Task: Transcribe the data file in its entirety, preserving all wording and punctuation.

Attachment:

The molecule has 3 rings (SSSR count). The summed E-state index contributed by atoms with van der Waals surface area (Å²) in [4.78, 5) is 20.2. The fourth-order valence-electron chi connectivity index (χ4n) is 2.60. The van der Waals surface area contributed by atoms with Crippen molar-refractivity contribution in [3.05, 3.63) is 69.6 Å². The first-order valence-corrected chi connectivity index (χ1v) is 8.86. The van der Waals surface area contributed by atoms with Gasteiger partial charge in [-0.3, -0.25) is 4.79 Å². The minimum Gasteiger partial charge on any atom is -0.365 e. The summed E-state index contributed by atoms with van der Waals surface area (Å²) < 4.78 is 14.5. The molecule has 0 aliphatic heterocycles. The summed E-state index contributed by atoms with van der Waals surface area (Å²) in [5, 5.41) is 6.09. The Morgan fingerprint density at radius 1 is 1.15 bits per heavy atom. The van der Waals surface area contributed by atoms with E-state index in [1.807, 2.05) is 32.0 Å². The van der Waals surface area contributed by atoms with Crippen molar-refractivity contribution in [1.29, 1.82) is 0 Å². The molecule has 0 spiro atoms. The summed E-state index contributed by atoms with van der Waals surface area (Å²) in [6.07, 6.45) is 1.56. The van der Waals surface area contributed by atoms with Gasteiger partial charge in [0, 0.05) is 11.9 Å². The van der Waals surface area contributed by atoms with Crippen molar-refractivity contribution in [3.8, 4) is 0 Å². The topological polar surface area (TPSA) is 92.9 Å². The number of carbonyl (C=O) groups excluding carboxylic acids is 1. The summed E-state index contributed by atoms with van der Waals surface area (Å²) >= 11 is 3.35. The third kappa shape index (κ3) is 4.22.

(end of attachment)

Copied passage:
The molecule has 3 rings (SSSR count). The summed E-state index contributed by atoms with van der Waals surface area (Å²) in [4.78, 5) is 20.2. The fourth-order valence-electron chi connectivity index (χ4n) is 2.60. The van der Waals surface area contributed by atoms with Crippen molar-refractivity contribution in [3.05, 3.63) is 69.6 Å². The first-order valence-corrected chi connectivity index (χ1v) is 8.86. The van der Waals surface area contributed by atoms with Gasteiger partial charge in [-0.3, -0.25) is 4.79 Å². The minimum Gasteiger partial charge on any atom is -0.365 e. The summed E-state index contributed by atoms with van der Waals surface area (Å²) < 4.78 is 14.5. The molecule has 0 aliphatic heterocycles. The summed E-state index contributed by atoms with van der Waals surface area (Å²) in [5, 5.41) is 6.09. The Morgan fingerprint density at radius 1 is 1.15 bits per heavy atom. The van der Waals surface area contributed by atoms with E-state index in [1.807, 2.05) is 32.0 Å². The van der Waals surface area contributed by atoms with Crippen molar-refractivity contribution in [1.29, 1.82) is 0 Å². The molecule has 0 spiro atoms. The summed E-state index contributed by atoms with van der Waals surface area (Å²) in [6.07, 6.45) is 1.56. The van der Waals surface area contributed by atoms with Gasteiger partial charge in [0, 0.05) is 11.9 Å². The van der Waals surface area contributed by atoms with Crippen molar-refractivity contribution in [3.8, 4) is 0 Å². The topological polar surface area (TPSA) is 92.9 Å². The number of carbonyl (C=O) groups excluding carboxylic acids is 1. The summed E-state index contributed by atoms with van der Waals surface area (Å²) >= 11 is 3.35. The third kappa shape index (κ3) is 4.22.